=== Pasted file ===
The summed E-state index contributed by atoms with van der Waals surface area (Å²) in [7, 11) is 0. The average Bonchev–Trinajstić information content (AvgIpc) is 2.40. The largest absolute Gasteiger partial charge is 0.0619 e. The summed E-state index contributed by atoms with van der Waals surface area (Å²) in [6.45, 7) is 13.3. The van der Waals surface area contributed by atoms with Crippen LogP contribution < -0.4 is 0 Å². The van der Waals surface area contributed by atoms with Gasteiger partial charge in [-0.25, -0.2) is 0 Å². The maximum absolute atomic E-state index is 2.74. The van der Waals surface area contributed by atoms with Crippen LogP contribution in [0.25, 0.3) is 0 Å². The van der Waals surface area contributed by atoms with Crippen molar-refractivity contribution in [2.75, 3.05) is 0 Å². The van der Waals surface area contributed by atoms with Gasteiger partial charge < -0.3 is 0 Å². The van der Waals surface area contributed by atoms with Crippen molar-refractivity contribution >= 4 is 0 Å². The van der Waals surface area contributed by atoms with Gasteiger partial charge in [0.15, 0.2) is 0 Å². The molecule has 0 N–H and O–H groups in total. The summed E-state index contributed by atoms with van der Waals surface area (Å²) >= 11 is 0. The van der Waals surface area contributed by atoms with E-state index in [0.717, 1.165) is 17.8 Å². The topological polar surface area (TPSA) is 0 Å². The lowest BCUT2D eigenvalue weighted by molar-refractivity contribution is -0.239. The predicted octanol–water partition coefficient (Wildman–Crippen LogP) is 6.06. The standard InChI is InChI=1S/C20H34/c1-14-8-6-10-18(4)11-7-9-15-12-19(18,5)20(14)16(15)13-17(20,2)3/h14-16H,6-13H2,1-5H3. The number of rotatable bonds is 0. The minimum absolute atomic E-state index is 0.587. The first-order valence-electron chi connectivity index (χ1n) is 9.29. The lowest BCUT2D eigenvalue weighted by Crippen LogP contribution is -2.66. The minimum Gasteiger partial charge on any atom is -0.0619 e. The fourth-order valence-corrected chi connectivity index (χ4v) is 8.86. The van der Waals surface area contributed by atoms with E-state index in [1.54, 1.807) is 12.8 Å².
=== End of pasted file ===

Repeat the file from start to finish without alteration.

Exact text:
The summed E-state index contributed by atoms with van der Waals surface area (Å²) in [7, 11) is 0. The average Bonchev–Trinajstić information content (AvgIpc) is 2.40. The largest absolute Gasteiger partial charge is 0.0619 e. The summed E-state index contributed by atoms with van der Waals surface area (Å²) in [6.45, 7) is 13.3. The van der Waals surface area contributed by atoms with Crippen LogP contribution < -0.4 is 0 Å². The van der Waals surface area contributed by atoms with Gasteiger partial charge in [-0.25, -0.2) is 0 Å². The maximum absolute atomic E-state index is 2.74. The van der Waals surface area contributed by atoms with Crippen LogP contribution in [0.25, 0.3) is 0 Å². The van der Waals surface area contributed by atoms with Crippen molar-refractivity contribution in [2.75, 3.05) is 0 Å². The van der Waals surface area contributed by atoms with Gasteiger partial charge < -0.3 is 0 Å². The van der Waals surface area contributed by atoms with Crippen molar-refractivity contribution >= 4 is 0 Å². The van der Waals surface area contributed by atoms with Gasteiger partial charge in [0.15, 0.2) is 0 Å². The molecule has 0 N–H and O–H groups in total. The summed E-state index contributed by atoms with van der Waals surface area (Å²) >= 11 is 0. The van der Waals surface area contributed by atoms with E-state index in [0.717, 1.165) is 17.8 Å². The topological polar surface area (TPSA) is 0 Å². The lowest BCUT2D eigenvalue weighted by molar-refractivity contribution is -0.239. The predicted octanol–water partition coefficient (Wildman–Crippen LogP) is 6.06. The standard InChI is InChI=1S/C20H34/c1-14-8-6-10-18(4)11-7-9-15-12-19(18,5)20(14)16(15)13-17(20,2)3/h14-16H,6-13H2,1-5H3. The number of rotatable bonds is 0. The minimum absolute atomic E-state index is 0.587. The first-order valence-electron chi connectivity index (χ1n) is 9.29. The lowest BCUT2D eigenvalue weighted by Crippen LogP contribution is -2.66. The minimum Gasteiger partial charge on any atom is -0.0619 e. The fourth-order valence-corrected chi connectivity index (χ4v) is 8.86. The van der Waals surface area contributed by atoms with E-state index in [1.54, 1.807) is 12.8 Å².